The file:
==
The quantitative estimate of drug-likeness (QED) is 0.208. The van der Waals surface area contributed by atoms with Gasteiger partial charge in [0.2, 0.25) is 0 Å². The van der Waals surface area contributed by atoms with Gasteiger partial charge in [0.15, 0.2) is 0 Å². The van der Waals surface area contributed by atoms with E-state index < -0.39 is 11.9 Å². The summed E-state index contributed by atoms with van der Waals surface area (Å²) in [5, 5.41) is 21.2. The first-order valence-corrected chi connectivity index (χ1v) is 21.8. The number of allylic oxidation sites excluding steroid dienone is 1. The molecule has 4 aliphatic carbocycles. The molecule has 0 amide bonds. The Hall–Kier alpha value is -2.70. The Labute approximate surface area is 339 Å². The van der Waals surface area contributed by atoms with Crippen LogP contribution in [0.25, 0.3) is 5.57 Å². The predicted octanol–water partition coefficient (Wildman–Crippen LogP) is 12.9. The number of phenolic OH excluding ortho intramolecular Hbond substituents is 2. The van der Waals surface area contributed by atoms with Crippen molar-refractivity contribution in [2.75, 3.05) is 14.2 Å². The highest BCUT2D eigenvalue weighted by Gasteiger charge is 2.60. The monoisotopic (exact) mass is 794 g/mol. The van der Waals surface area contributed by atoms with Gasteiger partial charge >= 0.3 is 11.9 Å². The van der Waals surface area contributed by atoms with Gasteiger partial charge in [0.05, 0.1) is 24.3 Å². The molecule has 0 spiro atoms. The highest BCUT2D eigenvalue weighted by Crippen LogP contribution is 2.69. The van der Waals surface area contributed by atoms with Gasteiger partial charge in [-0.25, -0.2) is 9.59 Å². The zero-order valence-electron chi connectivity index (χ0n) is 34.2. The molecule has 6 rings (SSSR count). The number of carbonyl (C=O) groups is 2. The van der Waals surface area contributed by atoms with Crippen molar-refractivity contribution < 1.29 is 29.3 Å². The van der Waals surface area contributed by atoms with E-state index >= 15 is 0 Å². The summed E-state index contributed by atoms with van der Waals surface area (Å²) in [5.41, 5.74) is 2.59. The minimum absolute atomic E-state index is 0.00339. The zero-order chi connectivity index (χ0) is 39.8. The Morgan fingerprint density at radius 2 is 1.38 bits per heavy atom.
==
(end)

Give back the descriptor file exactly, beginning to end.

The quantitative estimate of drug-likeness (QED) is 0.208. The van der Waals surface area contributed by atoms with Gasteiger partial charge in [0.2, 0.25) is 0 Å². The van der Waals surface area contributed by atoms with Gasteiger partial charge in [0.15, 0.2) is 0 Å². The van der Waals surface area contributed by atoms with E-state index < -0.39 is 11.9 Å². The summed E-state index contributed by atoms with van der Waals surface area (Å²) in [5, 5.41) is 21.2. The first-order valence-corrected chi connectivity index (χ1v) is 21.8. The number of allylic oxidation sites excluding steroid dienone is 1. The molecule has 4 aliphatic carbocycles. The molecule has 0 amide bonds. The Hall–Kier alpha value is -2.70. The Labute approximate surface area is 339 Å². The van der Waals surface area contributed by atoms with Crippen LogP contribution in [0.25, 0.3) is 5.57 Å². The predicted octanol–water partition coefficient (Wildman–Crippen LogP) is 12.9. The number of phenolic OH excluding ortho intramolecular Hbond substituents is 2. The van der Waals surface area contributed by atoms with Crippen molar-refractivity contribution in [2.75, 3.05) is 14.2 Å². The highest BCUT2D eigenvalue weighted by Gasteiger charge is 2.60. The monoisotopic (exact) mass is 794 g/mol. The van der Waals surface area contributed by atoms with Gasteiger partial charge >= 0.3 is 11.9 Å². The van der Waals surface area contributed by atoms with Gasteiger partial charge in [0.05, 0.1) is 24.3 Å². The molecule has 0 spiro atoms. The highest BCUT2D eigenvalue weighted by Crippen LogP contribution is 2.69. The van der Waals surface area contributed by atoms with Gasteiger partial charge in [-0.25, -0.2) is 9.59 Å². The zero-order valence-electron chi connectivity index (χ0n) is 34.2. The molecule has 6 rings (SSSR count). The number of carbonyl (C=O) groups is 2. The van der Waals surface area contributed by atoms with Crippen molar-refractivity contribution < 1.29 is 29.3 Å². The van der Waals surface area contributed by atoms with E-state index >= 15 is 0 Å². The summed E-state index contributed by atoms with van der Waals surface area (Å²) in [5.41, 5.74) is 2.59. The minimum absolute atomic E-state index is 0.00339. The zero-order chi connectivity index (χ0) is 39.8. The Morgan fingerprint density at radius 2 is 1.38 bits per heavy atom.